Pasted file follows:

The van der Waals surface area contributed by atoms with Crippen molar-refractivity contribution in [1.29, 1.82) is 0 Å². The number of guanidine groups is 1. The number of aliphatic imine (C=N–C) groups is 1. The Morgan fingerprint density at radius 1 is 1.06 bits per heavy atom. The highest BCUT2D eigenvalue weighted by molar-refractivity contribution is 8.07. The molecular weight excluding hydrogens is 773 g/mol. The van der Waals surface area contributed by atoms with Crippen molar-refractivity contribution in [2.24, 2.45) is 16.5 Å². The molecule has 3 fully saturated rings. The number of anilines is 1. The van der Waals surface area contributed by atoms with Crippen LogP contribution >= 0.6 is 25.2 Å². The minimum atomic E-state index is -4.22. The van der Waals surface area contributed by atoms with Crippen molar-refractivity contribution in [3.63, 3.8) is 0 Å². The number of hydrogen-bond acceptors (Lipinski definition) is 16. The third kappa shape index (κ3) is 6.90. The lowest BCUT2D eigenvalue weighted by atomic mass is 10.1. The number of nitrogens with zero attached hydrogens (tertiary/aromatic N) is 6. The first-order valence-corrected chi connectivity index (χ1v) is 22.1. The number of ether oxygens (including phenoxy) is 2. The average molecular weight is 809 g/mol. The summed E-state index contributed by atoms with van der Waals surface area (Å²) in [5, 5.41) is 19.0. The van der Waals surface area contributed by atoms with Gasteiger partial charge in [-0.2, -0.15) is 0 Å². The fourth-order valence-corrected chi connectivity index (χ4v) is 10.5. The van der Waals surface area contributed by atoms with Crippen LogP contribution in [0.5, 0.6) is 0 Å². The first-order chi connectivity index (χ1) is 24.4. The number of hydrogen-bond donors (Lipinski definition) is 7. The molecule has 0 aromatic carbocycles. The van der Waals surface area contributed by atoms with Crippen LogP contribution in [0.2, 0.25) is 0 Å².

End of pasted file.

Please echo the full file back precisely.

The van der Waals surface area contributed by atoms with Crippen molar-refractivity contribution in [1.29, 1.82) is 0 Å². The number of guanidine groups is 1. The number of aliphatic imine (C=N–C) groups is 1. The Morgan fingerprint density at radius 1 is 1.06 bits per heavy atom. The highest BCUT2D eigenvalue weighted by molar-refractivity contribution is 8.07. The molecular weight excluding hydrogens is 773 g/mol. The van der Waals surface area contributed by atoms with Crippen molar-refractivity contribution in [2.24, 2.45) is 16.5 Å². The molecule has 3 fully saturated rings. The number of anilines is 1. The van der Waals surface area contributed by atoms with Crippen LogP contribution >= 0.6 is 25.2 Å². The minimum atomic E-state index is -4.22. The van der Waals surface area contributed by atoms with Crippen molar-refractivity contribution in [3.63, 3.8) is 0 Å². The number of hydrogen-bond acceptors (Lipinski definition) is 16. The third kappa shape index (κ3) is 6.90. The lowest BCUT2D eigenvalue weighted by atomic mass is 10.1. The number of nitrogens with zero attached hydrogens (tertiary/aromatic N) is 6. The first-order valence-corrected chi connectivity index (χ1v) is 22.1. The number of ether oxygens (including phenoxy) is 2. The average molecular weight is 809 g/mol. The summed E-state index contributed by atoms with van der Waals surface area (Å²) in [5, 5.41) is 19.0. The van der Waals surface area contributed by atoms with Gasteiger partial charge in [-0.2, -0.15) is 0 Å². The fourth-order valence-corrected chi connectivity index (χ4v) is 10.5. The van der Waals surface area contributed by atoms with Crippen LogP contribution in [0.5, 0.6) is 0 Å². The first-order chi connectivity index (χ1) is 24.4. The number of hydrogen-bond donors (Lipinski definition) is 7. The molecule has 0 aromatic carbocycles. The van der Waals surface area contributed by atoms with Crippen LogP contribution in [0.2, 0.25) is 0 Å².